Keep Your Cool with Cotopaxi Hielo 12L Cooler Bag

It’s summer—time for picnics, beach days, and toting your refreshments outdoors to enjoy the longest days and best nights of the year. Coolers have come a long way in recent years, keeping your cold items frosty for hours and hours, but they aren’t always tote friendly.

 

When you don’t want to be hauling around a heavy cooler, or you’re carrying only the essentials for you and a friend, the Cotopaxi Hielo 12L Cooler Bag might just be your best bet.

 

The bag is made from heavy-duty repurposed nylon/polyester shell fabric with a welded, waterproof liner and repurposed foam insulation. It measures 18 x 14 x 5.5 inches and can hold up to 12, 12-ounce cans. It’s bigger than lunch box size, but smaller than beefy coolers.

A wide-mouth opening with a metal frame gives you easy access to your snacks and beverages, and the roll top has a zipper closure as well as a buckle strap across it, for extra security. Carry the cooler bag using its padded side carry strap or back grab handle, and you can take it along to the campsite, beach, park, or swimming hole. An external water bottle pocket holds your reusable container, or even just your phone and keys.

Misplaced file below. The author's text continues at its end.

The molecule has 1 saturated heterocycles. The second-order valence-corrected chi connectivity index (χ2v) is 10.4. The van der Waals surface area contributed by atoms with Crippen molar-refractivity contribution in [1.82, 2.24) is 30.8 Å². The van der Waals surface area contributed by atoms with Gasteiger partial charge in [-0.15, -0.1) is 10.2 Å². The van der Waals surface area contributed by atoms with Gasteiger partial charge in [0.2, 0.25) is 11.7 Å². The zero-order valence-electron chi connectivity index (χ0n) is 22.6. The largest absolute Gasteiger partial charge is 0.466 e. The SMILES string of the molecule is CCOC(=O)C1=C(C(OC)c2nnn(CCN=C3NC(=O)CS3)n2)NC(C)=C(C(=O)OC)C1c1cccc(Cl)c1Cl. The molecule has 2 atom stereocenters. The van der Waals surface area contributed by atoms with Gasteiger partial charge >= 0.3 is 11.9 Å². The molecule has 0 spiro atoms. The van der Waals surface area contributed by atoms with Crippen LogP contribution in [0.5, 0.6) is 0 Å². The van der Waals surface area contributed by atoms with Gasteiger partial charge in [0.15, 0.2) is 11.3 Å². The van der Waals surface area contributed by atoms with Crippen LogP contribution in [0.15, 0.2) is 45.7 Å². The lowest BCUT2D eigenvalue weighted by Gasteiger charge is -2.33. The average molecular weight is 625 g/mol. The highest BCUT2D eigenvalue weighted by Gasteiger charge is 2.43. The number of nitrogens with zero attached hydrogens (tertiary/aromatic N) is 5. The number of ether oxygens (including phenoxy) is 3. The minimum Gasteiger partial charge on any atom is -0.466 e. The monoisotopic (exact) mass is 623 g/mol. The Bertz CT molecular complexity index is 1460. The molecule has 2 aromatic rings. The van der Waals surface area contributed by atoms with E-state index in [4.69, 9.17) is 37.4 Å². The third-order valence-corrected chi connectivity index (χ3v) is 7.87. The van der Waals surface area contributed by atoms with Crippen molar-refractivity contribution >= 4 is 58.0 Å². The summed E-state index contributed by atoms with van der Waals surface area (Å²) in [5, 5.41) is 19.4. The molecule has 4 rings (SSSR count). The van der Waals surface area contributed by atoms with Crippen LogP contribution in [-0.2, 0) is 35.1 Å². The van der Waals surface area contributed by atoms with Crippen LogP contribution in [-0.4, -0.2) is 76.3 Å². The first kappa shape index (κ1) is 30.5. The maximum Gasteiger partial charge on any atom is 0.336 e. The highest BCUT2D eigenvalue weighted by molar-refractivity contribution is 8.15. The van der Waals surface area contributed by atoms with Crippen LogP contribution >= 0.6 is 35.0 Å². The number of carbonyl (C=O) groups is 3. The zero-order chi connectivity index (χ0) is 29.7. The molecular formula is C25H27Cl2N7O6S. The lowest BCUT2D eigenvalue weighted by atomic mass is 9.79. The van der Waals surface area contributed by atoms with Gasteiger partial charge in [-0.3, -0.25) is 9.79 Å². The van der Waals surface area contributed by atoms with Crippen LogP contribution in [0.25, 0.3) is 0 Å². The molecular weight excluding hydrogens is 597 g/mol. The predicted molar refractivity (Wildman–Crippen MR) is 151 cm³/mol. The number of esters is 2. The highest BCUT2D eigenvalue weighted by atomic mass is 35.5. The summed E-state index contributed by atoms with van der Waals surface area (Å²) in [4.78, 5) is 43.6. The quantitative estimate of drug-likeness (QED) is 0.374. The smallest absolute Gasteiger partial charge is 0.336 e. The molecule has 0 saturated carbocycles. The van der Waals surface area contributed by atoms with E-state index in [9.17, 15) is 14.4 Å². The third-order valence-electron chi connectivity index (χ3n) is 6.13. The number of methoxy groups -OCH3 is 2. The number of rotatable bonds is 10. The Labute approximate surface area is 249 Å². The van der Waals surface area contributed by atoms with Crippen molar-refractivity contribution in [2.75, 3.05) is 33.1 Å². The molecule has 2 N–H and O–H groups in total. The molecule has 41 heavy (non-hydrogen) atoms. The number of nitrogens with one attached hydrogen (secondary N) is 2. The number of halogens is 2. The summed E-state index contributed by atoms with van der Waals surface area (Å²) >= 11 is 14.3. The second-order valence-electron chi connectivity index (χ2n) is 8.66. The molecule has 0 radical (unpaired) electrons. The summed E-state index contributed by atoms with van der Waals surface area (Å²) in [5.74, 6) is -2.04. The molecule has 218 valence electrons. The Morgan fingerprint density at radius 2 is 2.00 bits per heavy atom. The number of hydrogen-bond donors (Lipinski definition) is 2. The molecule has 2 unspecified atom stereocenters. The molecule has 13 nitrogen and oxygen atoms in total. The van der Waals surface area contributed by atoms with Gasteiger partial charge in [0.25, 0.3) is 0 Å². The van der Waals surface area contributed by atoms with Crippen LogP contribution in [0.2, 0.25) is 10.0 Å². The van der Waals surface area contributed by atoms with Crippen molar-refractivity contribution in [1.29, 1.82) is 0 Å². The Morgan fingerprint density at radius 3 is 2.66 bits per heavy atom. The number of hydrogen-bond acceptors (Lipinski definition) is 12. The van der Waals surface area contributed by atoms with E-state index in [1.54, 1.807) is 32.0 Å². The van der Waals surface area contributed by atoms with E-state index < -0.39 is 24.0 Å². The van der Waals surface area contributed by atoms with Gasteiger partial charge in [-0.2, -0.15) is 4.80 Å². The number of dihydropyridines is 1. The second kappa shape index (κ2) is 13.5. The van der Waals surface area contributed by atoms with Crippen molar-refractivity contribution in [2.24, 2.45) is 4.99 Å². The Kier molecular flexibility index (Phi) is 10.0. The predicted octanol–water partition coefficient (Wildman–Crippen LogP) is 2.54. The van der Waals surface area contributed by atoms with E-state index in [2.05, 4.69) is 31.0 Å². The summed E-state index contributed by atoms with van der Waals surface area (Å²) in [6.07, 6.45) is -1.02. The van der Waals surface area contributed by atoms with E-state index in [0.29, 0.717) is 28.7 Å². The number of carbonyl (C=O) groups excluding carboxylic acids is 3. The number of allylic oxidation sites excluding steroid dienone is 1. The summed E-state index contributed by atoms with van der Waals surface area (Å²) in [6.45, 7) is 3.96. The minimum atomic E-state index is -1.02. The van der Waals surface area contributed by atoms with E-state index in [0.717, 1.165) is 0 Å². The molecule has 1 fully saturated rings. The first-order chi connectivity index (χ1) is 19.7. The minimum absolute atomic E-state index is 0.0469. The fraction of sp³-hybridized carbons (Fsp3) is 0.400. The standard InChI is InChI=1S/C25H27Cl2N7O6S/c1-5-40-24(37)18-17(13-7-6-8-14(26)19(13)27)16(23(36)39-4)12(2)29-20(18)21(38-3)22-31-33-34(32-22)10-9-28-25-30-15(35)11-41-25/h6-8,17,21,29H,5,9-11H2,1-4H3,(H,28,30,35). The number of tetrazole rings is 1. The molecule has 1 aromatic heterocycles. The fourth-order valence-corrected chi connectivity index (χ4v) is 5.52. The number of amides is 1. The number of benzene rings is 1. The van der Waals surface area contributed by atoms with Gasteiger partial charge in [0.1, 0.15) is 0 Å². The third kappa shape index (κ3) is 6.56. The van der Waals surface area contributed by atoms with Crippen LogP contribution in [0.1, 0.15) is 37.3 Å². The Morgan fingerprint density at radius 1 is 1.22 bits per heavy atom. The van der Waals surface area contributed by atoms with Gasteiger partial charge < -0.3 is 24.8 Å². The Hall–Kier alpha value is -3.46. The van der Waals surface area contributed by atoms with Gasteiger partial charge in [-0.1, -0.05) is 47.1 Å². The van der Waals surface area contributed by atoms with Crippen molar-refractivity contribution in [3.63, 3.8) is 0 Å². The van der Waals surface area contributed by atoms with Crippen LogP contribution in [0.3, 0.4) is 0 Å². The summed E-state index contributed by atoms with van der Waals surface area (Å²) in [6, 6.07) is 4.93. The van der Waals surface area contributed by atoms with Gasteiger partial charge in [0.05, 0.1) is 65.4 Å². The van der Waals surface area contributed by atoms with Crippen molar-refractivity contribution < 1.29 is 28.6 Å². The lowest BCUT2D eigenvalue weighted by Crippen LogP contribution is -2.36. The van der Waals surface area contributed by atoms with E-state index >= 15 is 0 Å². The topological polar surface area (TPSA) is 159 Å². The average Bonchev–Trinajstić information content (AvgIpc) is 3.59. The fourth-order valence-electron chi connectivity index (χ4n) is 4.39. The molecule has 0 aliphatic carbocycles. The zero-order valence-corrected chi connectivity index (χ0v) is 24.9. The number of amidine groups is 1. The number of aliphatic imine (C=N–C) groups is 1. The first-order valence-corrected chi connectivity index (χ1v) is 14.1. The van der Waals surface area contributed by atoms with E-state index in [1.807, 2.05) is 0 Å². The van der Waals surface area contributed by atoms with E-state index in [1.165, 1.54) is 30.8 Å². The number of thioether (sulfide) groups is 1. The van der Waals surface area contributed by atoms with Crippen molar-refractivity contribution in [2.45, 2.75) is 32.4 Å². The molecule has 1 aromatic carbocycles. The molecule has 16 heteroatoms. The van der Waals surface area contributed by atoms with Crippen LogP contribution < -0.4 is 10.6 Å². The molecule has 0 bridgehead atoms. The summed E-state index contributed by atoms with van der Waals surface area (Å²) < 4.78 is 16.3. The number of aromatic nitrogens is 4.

I’ve used my bag as a carry-on tote when flying to destinations where I knew I’d be spending most of my time on the beach, and I’ve also tossed it in my truck for camping adventures. It’s also great for parents on road trips, when kids are hungry every 10 minutes.

 

Each Hielo 12L Cooler Bag lists for $100 and is one of a kind, made with Cotopaxi’s Del Dia high-quality, remnant fabric originally produced in other companies’ larger production runs. That keeps the fabric out of landfills and lets thoughtful adventurers give it a second life. No two bags are alike.

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Jill

Jill Robinson is a freelance writer who lives in a small California beach town near the big wave surf spot, Mavericks. She divides her time between writing about travel, running a kayak business and trying to wring awe-inspiring adventure out of every day. Her articles have been featured in the AFAR, National Geographic Traveler, Outside, the San Francisco Chronicle, and more. Catch up with her adventures on www.dangerjillrobinson.com and IG/Twitter at dangerjr.

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